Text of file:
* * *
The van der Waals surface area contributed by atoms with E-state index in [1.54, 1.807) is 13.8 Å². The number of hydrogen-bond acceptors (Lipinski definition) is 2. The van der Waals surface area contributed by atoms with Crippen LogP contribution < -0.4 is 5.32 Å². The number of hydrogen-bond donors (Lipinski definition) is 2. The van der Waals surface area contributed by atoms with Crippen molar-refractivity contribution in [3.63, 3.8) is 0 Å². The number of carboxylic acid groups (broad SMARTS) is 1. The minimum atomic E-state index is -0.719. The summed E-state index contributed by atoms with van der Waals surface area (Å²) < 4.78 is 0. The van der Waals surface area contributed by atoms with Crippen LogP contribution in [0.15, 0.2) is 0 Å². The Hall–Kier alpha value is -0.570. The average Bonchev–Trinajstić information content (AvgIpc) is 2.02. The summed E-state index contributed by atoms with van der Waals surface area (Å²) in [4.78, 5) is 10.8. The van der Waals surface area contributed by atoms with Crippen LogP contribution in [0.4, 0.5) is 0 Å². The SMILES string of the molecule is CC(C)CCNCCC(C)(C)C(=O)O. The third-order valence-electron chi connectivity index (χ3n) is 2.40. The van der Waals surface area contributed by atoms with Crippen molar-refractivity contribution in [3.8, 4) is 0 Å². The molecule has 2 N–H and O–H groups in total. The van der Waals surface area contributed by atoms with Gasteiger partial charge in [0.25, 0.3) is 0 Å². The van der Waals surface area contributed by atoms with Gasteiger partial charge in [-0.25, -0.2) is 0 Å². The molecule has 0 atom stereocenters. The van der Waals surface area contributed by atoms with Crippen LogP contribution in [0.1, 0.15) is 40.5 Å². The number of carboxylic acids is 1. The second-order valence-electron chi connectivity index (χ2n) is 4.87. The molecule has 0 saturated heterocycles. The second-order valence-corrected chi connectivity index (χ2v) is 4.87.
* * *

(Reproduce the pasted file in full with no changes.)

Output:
The van der Waals surface area contributed by atoms with E-state index in [1.54, 1.807) is 13.8 Å². The number of hydrogen-bond acceptors (Lipinski definition) is 2. The van der Waals surface area contributed by atoms with Crippen LogP contribution < -0.4 is 5.32 Å². The number of hydrogen-bond donors (Lipinski definition) is 2. The van der Waals surface area contributed by atoms with Crippen molar-refractivity contribution in [3.63, 3.8) is 0 Å². The number of carboxylic acid groups (broad SMARTS) is 1. The minimum atomic E-state index is -0.719. The summed E-state index contributed by atoms with van der Waals surface area (Å²) < 4.78 is 0. The van der Waals surface area contributed by atoms with Crippen LogP contribution in [0.15, 0.2) is 0 Å². The Hall–Kier alpha value is -0.570. The average Bonchev–Trinajstić information content (AvgIpc) is 2.02. The summed E-state index contributed by atoms with van der Waals surface area (Å²) in [4.78, 5) is 10.8. The van der Waals surface area contributed by atoms with Crippen LogP contribution in [0.4, 0.5) is 0 Å². The SMILES string of the molecule is CC(C)CCNCCC(C)(C)C(=O)O. The third-order valence-electron chi connectivity index (χ3n) is 2.40. The van der Waals surface area contributed by atoms with Crippen molar-refractivity contribution in [3.8, 4) is 0 Å². The molecule has 2 N–H and O–H groups in total. The van der Waals surface area contributed by atoms with Gasteiger partial charge in [0.25, 0.3) is 0 Å². The van der Waals surface area contributed by atoms with Gasteiger partial charge in [-0.25, -0.2) is 0 Å². The molecule has 0 atom stereocenters. The van der Waals surface area contributed by atoms with Crippen LogP contribution in [0.1, 0.15) is 40.5 Å². The number of carboxylic acids is 1. The second-order valence-electron chi connectivity index (χ2n) is 4.87. The molecule has 0 saturated heterocycles. The second-order valence-corrected chi connectivity index (χ2v) is 4.87.